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No Blood, No Forgiveness

Greetings all,

I pray today’s message finds you well.

Today we will continue to talk about Jesus. We will be discussing the need for blood. Today, the need for blood is paramount in medical circles. Blood drives are constantly scheduled all around us throughout the calendar year. The need for blood for surgeries and transfusions is never-ending. In fact, currently, there is a shortage of blood. One of my church member’s relative’s doctors could not give her the blood she needed for treatment. They had to save the blood for surgeries. The patient is a cancer patient. This was at Baptist in Winston-Salem. We have a great need for blood in our medical system.

There is another important need for blood though. A biblical reason, and it is both historical and eternal. We need blood for the forgiveness of sins. This need for blood is paramount for our salvation. We all need this blood.

Envision with me if you will, the night of the first Passover, the night that the Destroyer passed over the dwellings of the Israelite slaves. What was it that protected the Israelites from the plague that would ultimately kill all the firstborns in Egypt? It was blood, yes. Exodus 12:12-13,

“On that same night I will pass through Egypt and strike down every firstborn–both men and animals–and I will bring judgment on all the gods of Egypt. I am the Lord. The blood will be a sign for you on the houses where you are; and when I see the blood, I will pass over you. No destructive plague will touch you when I strike Egypt.”

A sign from God is eternal. It is a pivot point for history. The virgin with a boy child named Jesus was a sign from God. The baby in the manger was a sign from God. History changed with the birth of that baby. Here again, we have a sign from God, when God sees blood he will pass over us. Remember that this sacrificial blood is from lambs and goats.

Let’s go to Jeremiah where we finished last week, 31:31,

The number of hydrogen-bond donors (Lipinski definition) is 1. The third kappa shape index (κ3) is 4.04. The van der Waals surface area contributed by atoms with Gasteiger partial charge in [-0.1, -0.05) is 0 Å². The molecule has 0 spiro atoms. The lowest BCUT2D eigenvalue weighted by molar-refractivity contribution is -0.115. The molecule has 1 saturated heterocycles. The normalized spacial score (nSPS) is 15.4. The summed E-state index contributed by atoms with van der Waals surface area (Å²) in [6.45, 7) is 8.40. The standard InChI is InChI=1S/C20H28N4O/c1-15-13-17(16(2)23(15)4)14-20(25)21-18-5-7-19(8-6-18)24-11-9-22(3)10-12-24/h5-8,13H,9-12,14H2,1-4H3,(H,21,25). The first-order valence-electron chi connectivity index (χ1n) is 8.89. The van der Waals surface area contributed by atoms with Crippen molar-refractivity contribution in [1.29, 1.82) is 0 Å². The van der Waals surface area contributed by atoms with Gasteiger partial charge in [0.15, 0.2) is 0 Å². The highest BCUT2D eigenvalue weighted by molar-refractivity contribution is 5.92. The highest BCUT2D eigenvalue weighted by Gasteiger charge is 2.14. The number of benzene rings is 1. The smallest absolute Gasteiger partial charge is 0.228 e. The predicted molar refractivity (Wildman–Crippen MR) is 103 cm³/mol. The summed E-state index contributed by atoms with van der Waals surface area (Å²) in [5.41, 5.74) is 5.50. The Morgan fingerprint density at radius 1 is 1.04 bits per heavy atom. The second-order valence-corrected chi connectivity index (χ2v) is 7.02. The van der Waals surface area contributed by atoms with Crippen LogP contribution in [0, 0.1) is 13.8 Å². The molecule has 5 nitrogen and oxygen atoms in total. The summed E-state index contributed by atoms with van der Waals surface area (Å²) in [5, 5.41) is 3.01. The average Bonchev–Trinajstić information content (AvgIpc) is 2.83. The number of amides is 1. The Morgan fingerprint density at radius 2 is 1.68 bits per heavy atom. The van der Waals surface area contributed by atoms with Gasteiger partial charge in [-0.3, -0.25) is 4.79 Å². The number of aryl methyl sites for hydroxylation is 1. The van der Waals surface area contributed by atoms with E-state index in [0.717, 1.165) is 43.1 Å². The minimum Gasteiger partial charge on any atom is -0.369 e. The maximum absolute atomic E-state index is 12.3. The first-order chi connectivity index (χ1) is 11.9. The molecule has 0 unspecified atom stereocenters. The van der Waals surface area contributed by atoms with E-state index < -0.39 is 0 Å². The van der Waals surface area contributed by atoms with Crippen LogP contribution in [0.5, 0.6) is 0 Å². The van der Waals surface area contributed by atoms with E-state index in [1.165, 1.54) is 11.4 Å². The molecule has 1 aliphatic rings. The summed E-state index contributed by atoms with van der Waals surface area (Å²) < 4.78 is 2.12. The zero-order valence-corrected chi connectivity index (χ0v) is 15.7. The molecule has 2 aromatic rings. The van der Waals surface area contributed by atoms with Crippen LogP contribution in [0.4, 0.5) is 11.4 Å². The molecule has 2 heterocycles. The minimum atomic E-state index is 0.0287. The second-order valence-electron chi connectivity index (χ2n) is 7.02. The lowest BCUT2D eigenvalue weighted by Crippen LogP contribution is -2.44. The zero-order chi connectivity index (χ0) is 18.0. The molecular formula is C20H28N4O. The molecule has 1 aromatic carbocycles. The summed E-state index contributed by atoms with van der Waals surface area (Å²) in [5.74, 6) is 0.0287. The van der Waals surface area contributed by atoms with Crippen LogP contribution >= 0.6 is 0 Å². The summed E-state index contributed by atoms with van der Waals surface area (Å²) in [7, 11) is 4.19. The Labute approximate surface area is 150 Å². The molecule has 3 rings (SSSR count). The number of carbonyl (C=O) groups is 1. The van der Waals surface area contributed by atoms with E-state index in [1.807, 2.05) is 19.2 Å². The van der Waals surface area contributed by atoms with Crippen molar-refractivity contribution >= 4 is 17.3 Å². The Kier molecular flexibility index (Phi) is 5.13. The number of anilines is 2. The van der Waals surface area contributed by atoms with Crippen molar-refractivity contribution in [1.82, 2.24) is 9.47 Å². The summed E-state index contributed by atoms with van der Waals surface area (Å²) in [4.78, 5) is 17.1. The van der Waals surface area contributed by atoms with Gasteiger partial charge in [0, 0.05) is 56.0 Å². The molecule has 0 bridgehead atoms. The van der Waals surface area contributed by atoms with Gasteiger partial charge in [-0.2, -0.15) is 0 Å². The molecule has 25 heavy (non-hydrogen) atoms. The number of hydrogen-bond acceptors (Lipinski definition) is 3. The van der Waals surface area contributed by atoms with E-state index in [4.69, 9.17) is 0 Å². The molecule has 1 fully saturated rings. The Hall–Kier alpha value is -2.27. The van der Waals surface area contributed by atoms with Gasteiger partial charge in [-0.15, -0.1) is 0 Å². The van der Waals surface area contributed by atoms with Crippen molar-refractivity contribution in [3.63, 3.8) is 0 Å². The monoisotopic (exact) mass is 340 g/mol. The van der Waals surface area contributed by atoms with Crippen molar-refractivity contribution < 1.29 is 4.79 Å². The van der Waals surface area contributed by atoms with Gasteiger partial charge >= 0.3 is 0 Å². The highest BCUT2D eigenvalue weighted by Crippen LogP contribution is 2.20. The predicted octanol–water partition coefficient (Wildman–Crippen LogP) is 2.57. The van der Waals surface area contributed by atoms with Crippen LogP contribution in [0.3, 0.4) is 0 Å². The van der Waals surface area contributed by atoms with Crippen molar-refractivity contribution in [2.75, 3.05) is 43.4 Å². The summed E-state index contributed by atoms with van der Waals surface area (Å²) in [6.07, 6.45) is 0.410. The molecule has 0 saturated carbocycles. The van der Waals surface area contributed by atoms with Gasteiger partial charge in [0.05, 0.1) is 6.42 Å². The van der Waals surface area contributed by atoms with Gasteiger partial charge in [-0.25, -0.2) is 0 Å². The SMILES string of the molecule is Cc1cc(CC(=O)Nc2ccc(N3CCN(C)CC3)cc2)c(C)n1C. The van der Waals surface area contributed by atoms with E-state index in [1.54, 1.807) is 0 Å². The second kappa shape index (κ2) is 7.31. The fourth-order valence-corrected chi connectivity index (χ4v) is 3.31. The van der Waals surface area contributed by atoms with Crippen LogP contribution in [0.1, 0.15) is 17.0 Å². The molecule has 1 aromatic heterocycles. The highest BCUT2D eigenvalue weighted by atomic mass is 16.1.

“The time is coming,” declares the Lord, “when I will make a new covenant with the house of Israel and with the house of Judah.”

This transition to the New Covenant is what we are looking at today. Our understanding of this New Covenant is important because it involves a new and different sacrifice, and a new and different kind of blood. A more perfect sacrifice and a more perfect type of blood. Hebrews 9:8-14,

“When Christ came as high priest of the good things that are already here, he went through the greater and more perfect tabernacle that is not man-made, that is to say, not part of this creation. He did not enter by means of the blood of goats and calves; but he entered the Most Holy Place once for all by his own blood, having obtained eternal redemption. The blood of goats and bulls and the ashes of a heifer sprinkled on those who are ceremonially unclean sanctify them so that they are outwardly clean. How much more, then, will the blood of Christ, who through the eternal Spirit offered himself unblemished to God, cleanse our consciences from acts that lead to death, so that we may serve the living God.”

A close read of this final sentence tells me that the blood of Christ is so special that it even can heal our conscience from sin (acts that lead to death). The blood of Jesus can go into our sub-conscience and heal us of the wounds that drive our sinful behavior. It can help free us from our slavery to sin.

In Acts 17:26, Paul tells us this,

“From one man (Adam) he made every nation of men, that they should inhabit the whole earth; and he determined the times set for them and the exact places where they should live.”

Since all of mankind came through Adam, we all have Adam’s blood. This is one thing that relates all of mankind to one another. We all have the same blood. We also have the same stain on our blood, that stain of sin, that comes from Adam’s original sin in the garden. Hebrews 9:15,